As TPMS is becoming more common on vehicles, more misinformation is starting to develop as consumers and shops try to understand the systems. One of these TPMS misconceptions is sensor signals.
A sensor is a transmitter of information that sends pressure and temperature data to the vehicle. Some signals also include information that identifies the sensor and the health of the battery.
A sensor is almost never a receiver. The only exception is during reprogramming. Some sensors use a tool to excite a coil inside the sensor to enter into a learn mode. Other sensors enter into learn mode by placing a magnet over the valve stem.
What tells the sensors to transmit when they are on the road? Accelerometers and specific programming tell the sensors to transmit at specific intervals and speeds. When a sensor is not turning, it’s typically not transmitting information. When it’s moving, it’s transmitting information in 15, 30 or 60 second intervals depending on the application. Not transmitting a signal all of the time saves battery life, allowing some batteries to last up to 10 years.
When a vehicle is not moving for a defined period of time, usually between 10 to 20 minutes, the sensors will go into a rest or sleep mode. Some systems require the sensors to be in this mode when the relearn procedure is initiated. This is why some systems require the vehicle to sit for at least 20 minutes.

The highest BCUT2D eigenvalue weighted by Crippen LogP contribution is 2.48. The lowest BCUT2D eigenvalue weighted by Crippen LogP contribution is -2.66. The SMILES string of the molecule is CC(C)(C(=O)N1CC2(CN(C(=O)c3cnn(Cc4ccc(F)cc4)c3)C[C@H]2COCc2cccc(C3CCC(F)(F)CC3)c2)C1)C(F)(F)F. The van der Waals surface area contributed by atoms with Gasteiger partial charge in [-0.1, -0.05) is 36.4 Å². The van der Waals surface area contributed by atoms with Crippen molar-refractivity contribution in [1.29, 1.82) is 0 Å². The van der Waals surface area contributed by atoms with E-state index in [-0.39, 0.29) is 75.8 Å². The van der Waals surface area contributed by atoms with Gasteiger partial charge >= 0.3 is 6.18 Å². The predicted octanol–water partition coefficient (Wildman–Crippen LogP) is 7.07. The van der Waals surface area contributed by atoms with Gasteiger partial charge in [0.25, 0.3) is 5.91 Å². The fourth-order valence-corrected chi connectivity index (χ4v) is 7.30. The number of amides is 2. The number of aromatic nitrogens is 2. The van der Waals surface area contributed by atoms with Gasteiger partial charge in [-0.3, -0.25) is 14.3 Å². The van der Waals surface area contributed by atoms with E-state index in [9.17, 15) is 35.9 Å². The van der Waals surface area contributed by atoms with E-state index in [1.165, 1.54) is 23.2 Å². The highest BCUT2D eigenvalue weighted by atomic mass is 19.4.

All TPMS sensors, tools and everything that transmits a signal has to be approved by the Federal Communications Commission (FCC). The FCC makes sure our airwaves do not clash by regulating the frequency and strength of signals. Most direct TPMS uses ultra high frequency (UHF) radio in one of the ‘unlicensed’ ISM bands (Industrial, Scientific and Medical) for transmitting the data, often around 434 MHz.
For an outside device to interfere with a TPMS signal, it must do three things. First, this outside device must be transmitting a signal in the same bandwidth. Second, it must be transmitting for a long enough period of time that it interferes with multiple transmissions from the sensor. Third, it must transmit a signal with the same code or protocols as the sensor. In other words, the interference must occur at the right time, right place and say the right things.
Most TPMS is smart enough to realize that something is interfering with the signals and will disregard a bad sample and wait for the next sensor transmission before turning on the light and warning the customer. By that time, the vehicle should have moved away from the interference source.
Cell phones cannot interfere with TPMS. The same is true with BlueTooth devices. Their signals are not continuous and they are not in the same bandwidth.
The one time interference is a problem is during the relearn process. Some OEMs recommend that the relearn process be performed away from other vehicles and outside the shop. The main concern is that sensors from other vehicles could be captured by the system.
The main culprit for sensor interference during the relearn process is not another gadget, but the car itself. A sensor can have its signal blocked by a brake caliper, control arm or other large metal object placed between the sensor and antenna. The only solution is to move the car forward a few feet to unblock the signal.